On Aug. 12, consistent with the procedures established in the Intelligence Community Whistleblower Protection Act, an unidentified whistleblower sent a disclosure and complaint to the inspector general for the intelligence community.
The inspector general determined upon preliminary review that the complaint was credible and that it related to a matter of “urgent concern” (a statutory classification). The inspector general then transmitted the disclosure to the director of national intelligence (DNI), as required by law.
That triggered a seven-day deadline for the DNI. The statute provides that the DNI “shall” within seven days forward the disclosure to the congressional intelligence committees. Followers of recent brawls between Congress and the Trump administration will recognize the all-important legal significance of the “shall” language. It takes the legal duty out of the realm of executive discretion, imposing a fixed duty that the federal courts have been able to enforce since the bedrock 1803 decision Marbury v. Madison.
But surprise. The DNI is refusing to do so.
Presidents of both parties dating to Bill Clinton have taken the position that the statute cannot usurp their ultimate authority to determine what information is classified and how to handle it.
But with that reservation of rights, there apparently never has been a case in which the executive has simply violated the plain legal mandate of transmitting such a complaint to the congressional intelligence committees.
Until now. As with its dogged refusal to comply with the equally mandatory obligation to furnish the president’s tax returns to the chairman of the House Ways and Means Committee, the administration is content to ignore its obligations and proffer a frivolous position, or no position.
The administration’s intransigence has prompted Rep. Adam B. Schiff (D-Calif.), chairman of the House Intelligence Committee, to threaten to subpoena the disclosure. In a Sept. 13 letter, Schiff told acting Director of National Intelligence Joseph Maguire that if he does not comply with his clear statutory duty by Sept. 17, the committee will require him to show up to explain why.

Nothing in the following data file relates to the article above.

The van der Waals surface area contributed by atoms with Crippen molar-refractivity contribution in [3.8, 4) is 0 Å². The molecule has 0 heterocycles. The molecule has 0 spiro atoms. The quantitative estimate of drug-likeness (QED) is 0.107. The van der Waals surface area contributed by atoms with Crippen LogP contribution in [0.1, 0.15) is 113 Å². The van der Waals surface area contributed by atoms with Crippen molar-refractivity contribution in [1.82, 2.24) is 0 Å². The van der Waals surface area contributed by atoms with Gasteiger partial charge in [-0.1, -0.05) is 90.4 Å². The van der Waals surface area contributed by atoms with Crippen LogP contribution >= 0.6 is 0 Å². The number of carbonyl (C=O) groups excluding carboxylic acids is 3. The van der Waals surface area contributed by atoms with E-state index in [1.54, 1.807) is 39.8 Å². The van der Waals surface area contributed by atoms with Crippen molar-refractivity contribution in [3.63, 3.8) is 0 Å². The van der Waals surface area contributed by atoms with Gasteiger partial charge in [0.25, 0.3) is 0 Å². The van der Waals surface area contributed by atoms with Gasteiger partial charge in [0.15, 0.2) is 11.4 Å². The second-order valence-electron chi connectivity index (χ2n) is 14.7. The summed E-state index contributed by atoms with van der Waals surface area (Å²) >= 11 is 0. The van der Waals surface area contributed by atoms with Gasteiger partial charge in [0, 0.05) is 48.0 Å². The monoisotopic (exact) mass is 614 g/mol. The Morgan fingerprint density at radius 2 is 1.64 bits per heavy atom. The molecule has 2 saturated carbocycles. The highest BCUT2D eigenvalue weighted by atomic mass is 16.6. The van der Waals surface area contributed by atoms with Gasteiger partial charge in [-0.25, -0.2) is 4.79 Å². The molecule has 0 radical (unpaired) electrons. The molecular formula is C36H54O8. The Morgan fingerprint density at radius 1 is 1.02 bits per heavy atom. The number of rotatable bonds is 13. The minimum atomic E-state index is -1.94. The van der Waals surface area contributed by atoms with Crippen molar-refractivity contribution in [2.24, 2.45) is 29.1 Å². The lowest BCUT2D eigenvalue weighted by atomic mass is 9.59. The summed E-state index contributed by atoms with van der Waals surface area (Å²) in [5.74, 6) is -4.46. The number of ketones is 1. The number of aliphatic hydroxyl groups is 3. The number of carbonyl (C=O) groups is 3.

Schiff writes: “The Committee — and the American people — must know why, in violation of law, a whistleblower complaint is being concealed, whether the underlying conduct involves the President or those around him, and whether the White House is involved in trying to cover up the authorized disclosure.”
The speculation about the possible involvement of the president or his circle is not idle. The DNI has cryptically suggested that it can withhold the disclosure because it concerns, according to Schiff, “conduct by someone outside of the Intelligence Community.”
Even though the president is the ultimate boss of the DNI, and in that sense is part of the community, he and the White House are not subject to the DNI’s authority. Absent some other explanation for the DNI’s vague description, it’s plausible to think that the complaint alleges conduct by President Trump or the White House that presented a “serious" problem giving rise to a matter of “urgent concern.”
There is a broader theme here. Inspectors general, who operate outside of the direct supervision of their agency, exist because of our shared understanding that the executive can’t be trusted to police itself unchecked, and that secrecy leads to abuse. Ditto congressional oversight. Ditto protections for whistleblowers. They all provide means to bring information on possible abuse or unlawful conduct to actors outside of direct executive-branch control.
It is that principle that the White House and Justice Department are attempting every day to strangle. And not based on any highfalutin principle of executive power, at least not one that squares with basic constitutional and democratic principles. What’s happening is much more base and basic: Conceal possible misconduct however they can, for as long as they can, simply because they can.
The administration’s contempt for clear legal mandates brings to mind Humpty Dumpty’s familiar insistence in “Through the Looking-Glass” that when he uses a word, "it means just what I choose it to mean — neither more nor less.”
We are less acquainted with the rest of Alice’s exchange, but it is even more on point:
“The question is,” said Alice, “whether you can make words mean so many different things.”
“The question is,” said Humpty Dumpty, “which is to be master — that’s all.”